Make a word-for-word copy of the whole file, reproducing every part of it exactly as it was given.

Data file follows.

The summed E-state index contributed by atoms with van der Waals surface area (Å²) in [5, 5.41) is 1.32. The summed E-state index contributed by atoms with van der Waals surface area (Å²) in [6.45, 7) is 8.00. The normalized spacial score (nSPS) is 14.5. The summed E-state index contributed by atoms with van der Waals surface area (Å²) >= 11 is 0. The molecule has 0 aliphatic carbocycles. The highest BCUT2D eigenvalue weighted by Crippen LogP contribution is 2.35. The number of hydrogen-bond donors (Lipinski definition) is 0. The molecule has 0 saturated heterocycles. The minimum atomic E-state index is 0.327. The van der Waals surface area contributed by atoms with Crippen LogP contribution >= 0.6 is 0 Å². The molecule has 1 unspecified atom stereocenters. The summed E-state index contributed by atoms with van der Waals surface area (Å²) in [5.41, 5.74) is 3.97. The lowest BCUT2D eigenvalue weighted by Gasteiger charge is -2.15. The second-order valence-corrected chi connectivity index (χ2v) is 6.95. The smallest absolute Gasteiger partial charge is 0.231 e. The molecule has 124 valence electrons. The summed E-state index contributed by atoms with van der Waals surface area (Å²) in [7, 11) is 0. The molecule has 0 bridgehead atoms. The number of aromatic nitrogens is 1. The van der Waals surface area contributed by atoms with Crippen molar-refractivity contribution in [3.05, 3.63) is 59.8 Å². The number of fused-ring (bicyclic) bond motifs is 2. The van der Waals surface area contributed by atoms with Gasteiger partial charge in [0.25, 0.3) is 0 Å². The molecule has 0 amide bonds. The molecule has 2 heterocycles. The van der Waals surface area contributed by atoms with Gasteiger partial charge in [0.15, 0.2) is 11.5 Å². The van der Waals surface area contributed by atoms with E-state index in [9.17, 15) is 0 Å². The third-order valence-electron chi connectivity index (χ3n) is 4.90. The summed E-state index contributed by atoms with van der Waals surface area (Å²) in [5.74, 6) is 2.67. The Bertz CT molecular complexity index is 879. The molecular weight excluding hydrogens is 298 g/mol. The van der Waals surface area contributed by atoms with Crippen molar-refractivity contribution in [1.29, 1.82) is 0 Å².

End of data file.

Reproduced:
The summed E-state index contributed by atoms with van der Waals surface area (Å²) in [5, 5.41) is 1.32. The summed E-state index contributed by atoms with van der Waals surface area (Å²) in [6.45, 7) is 8.00. The normalized spacial score (nSPS) is 14.5. The summed E-state index contributed by atoms with van der Waals surface area (Å²) >= 11 is 0. The molecule has 0 aliphatic carbocycles. The highest BCUT2D eigenvalue weighted by Crippen LogP contribution is 2.35. The number of hydrogen-bond donors (Lipinski definition) is 0. The molecule has 0 saturated heterocycles. The minimum atomic E-state index is 0.327. The van der Waals surface area contributed by atoms with Crippen LogP contribution >= 0.6 is 0 Å². The molecule has 1 unspecified atom stereocenters. The summed E-state index contributed by atoms with van der Waals surface area (Å²) in [5.41, 5.74) is 3.97. The lowest BCUT2D eigenvalue weighted by Gasteiger charge is -2.15. The second-order valence-corrected chi connectivity index (χ2v) is 6.95. The smallest absolute Gasteiger partial charge is 0.231 e. The molecule has 124 valence electrons. The summed E-state index contributed by atoms with van der Waals surface area (Å²) in [7, 11) is 0. The molecule has 0 bridgehead atoms. The number of aromatic nitrogens is 1. The van der Waals surface area contributed by atoms with Crippen molar-refractivity contribution in [3.05, 3.63) is 59.8 Å². The number of fused-ring (bicyclic) bond motifs is 2. The van der Waals surface area contributed by atoms with Gasteiger partial charge in [0.25, 0.3) is 0 Å². The molecule has 0 amide bonds. The molecule has 2 heterocycles. The van der Waals surface area contributed by atoms with Gasteiger partial charge in [0.15, 0.2) is 11.5 Å². The van der Waals surface area contributed by atoms with E-state index in [9.17, 15) is 0 Å². The third-order valence-electron chi connectivity index (χ3n) is 4.90. The summed E-state index contributed by atoms with van der Waals surface area (Å²) in [5.74, 6) is 2.67. The Bertz CT molecular complexity index is 879. The molecular weight excluding hydrogens is 298 g/mol. The van der Waals surface area contributed by atoms with Crippen molar-refractivity contribution in [1.29, 1.82) is 0 Å².